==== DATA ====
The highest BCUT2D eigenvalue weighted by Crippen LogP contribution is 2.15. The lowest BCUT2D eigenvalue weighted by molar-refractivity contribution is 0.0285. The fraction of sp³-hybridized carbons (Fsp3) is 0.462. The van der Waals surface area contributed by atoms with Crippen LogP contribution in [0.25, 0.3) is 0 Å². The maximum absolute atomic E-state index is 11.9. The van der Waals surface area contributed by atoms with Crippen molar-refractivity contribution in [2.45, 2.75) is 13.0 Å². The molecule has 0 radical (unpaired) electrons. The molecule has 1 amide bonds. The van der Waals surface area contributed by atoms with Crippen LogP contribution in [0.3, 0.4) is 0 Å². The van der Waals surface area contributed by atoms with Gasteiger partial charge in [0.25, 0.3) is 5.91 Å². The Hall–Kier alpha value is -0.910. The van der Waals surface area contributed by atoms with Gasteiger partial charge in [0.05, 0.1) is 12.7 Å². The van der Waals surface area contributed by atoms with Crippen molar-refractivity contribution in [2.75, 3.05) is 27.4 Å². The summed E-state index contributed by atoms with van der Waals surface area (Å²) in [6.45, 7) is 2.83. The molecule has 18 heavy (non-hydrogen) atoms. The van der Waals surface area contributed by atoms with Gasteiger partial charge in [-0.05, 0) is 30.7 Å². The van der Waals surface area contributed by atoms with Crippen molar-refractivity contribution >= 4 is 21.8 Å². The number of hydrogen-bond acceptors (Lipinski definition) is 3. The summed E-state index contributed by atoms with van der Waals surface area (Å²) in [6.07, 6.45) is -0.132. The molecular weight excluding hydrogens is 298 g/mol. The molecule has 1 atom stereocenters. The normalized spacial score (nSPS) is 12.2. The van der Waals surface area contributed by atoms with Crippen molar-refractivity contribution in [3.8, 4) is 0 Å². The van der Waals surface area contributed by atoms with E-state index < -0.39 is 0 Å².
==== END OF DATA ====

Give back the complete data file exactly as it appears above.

The highest BCUT2D eigenvalue weighted by Crippen LogP contribution is 2.15. The lowest BCUT2D eigenvalue weighted by molar-refractivity contribution is 0.0285. The fraction of sp³-hybridized carbons (Fsp3) is 0.462. The van der Waals surface area contributed by atoms with Crippen LogP contribution in [0.25, 0.3) is 0 Å². The maximum absolute atomic E-state index is 11.9. The van der Waals surface area contributed by atoms with Crippen molar-refractivity contribution in [2.45, 2.75) is 13.0 Å². The molecule has 0 radical (unpaired) electrons. The molecule has 1 amide bonds. The van der Waals surface area contributed by atoms with Crippen LogP contribution in [0.3, 0.4) is 0 Å². The van der Waals surface area contributed by atoms with Gasteiger partial charge in [0.25, 0.3) is 5.91 Å². The Hall–Kier alpha value is -0.910. The van der Waals surface area contributed by atoms with Gasteiger partial charge in [0.05, 0.1) is 12.7 Å². The van der Waals surface area contributed by atoms with Crippen molar-refractivity contribution in [2.75, 3.05) is 27.4 Å². The summed E-state index contributed by atoms with van der Waals surface area (Å²) in [6.45, 7) is 2.83. The molecule has 18 heavy (non-hydrogen) atoms. The van der Waals surface area contributed by atoms with Gasteiger partial charge in [-0.05, 0) is 30.7 Å². The van der Waals surface area contributed by atoms with Crippen molar-refractivity contribution >= 4 is 21.8 Å². The number of hydrogen-bond acceptors (Lipinski definition) is 3. The summed E-state index contributed by atoms with van der Waals surface area (Å²) in [6.07, 6.45) is -0.132. The molecular weight excluding hydrogens is 298 g/mol. The molecule has 1 atom stereocenters. The normalized spacial score (nSPS) is 12.2. The van der Waals surface area contributed by atoms with Crippen molar-refractivity contribution in [3.8, 4) is 0 Å². The van der Waals surface area contributed by atoms with E-state index < -0.39 is 0 Å².